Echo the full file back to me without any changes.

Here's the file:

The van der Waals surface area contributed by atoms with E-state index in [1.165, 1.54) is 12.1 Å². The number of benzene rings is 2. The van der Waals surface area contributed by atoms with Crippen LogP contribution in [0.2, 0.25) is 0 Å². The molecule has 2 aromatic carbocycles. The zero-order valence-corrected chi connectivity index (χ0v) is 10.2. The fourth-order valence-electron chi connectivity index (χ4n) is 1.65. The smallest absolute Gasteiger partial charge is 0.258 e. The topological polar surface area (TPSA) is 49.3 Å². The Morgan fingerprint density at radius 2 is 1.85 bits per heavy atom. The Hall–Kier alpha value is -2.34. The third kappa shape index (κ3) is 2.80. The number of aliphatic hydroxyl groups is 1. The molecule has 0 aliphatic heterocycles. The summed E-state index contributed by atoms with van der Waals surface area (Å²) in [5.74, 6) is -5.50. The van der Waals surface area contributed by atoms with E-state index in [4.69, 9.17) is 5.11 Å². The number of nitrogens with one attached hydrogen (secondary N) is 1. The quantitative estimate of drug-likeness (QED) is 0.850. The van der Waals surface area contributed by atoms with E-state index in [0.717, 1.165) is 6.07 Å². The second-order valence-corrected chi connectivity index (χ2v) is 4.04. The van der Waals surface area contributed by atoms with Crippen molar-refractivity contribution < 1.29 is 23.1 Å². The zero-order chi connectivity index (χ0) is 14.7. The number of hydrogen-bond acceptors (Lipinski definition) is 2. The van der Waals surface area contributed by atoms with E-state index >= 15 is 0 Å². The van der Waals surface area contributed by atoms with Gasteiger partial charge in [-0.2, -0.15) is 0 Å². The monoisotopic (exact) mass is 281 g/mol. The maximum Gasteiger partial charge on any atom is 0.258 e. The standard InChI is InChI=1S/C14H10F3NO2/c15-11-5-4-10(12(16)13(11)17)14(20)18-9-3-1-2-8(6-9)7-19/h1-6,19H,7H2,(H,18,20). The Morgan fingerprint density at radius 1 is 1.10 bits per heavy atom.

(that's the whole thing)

The van der Waals surface area contributed by atoms with E-state index in [1.165, 1.54) is 12.1 Å². The number of benzene rings is 2. The van der Waals surface area contributed by atoms with Crippen LogP contribution in [0.2, 0.25) is 0 Å². The molecule has 2 aromatic carbocycles. The zero-order valence-corrected chi connectivity index (χ0v) is 10.2. The fourth-order valence-electron chi connectivity index (χ4n) is 1.65. The smallest absolute Gasteiger partial charge is 0.258 e. The topological polar surface area (TPSA) is 49.3 Å². The Morgan fingerprint density at radius 2 is 1.85 bits per heavy atom. The Hall–Kier alpha value is -2.34. The third kappa shape index (κ3) is 2.80. The number of aliphatic hydroxyl groups is 1. The molecule has 0 aliphatic heterocycles. The summed E-state index contributed by atoms with van der Waals surface area (Å²) in [5.74, 6) is -5.50. The van der Waals surface area contributed by atoms with E-state index in [4.69, 9.17) is 5.11 Å². The number of nitrogens with one attached hydrogen (secondary N) is 1. The quantitative estimate of drug-likeness (QED) is 0.850. The van der Waals surface area contributed by atoms with E-state index in [0.717, 1.165) is 6.07 Å². The second-order valence-corrected chi connectivity index (χ2v) is 4.04. The van der Waals surface area contributed by atoms with Crippen molar-refractivity contribution < 1.29 is 23.1 Å². The zero-order chi connectivity index (χ0) is 14.7. The number of hydrogen-bond acceptors (Lipinski definition) is 2. The van der Waals surface area contributed by atoms with E-state index >= 15 is 0 Å². The van der Waals surface area contributed by atoms with Gasteiger partial charge in [-0.2, -0.15) is 0 Å². The monoisotopic (exact) mass is 281 g/mol. The maximum Gasteiger partial charge on any atom is 0.258 e. The standard InChI is InChI=1S/C14H10F3NO2/c15-11-5-4-10(12(16)13(11)17)14(20)18-9-3-1-2-8(6-9)7-19/h1-6,19H,7H2,(H,18,20). The Morgan fingerprint density at radius 1 is 1.10 bits per heavy atom.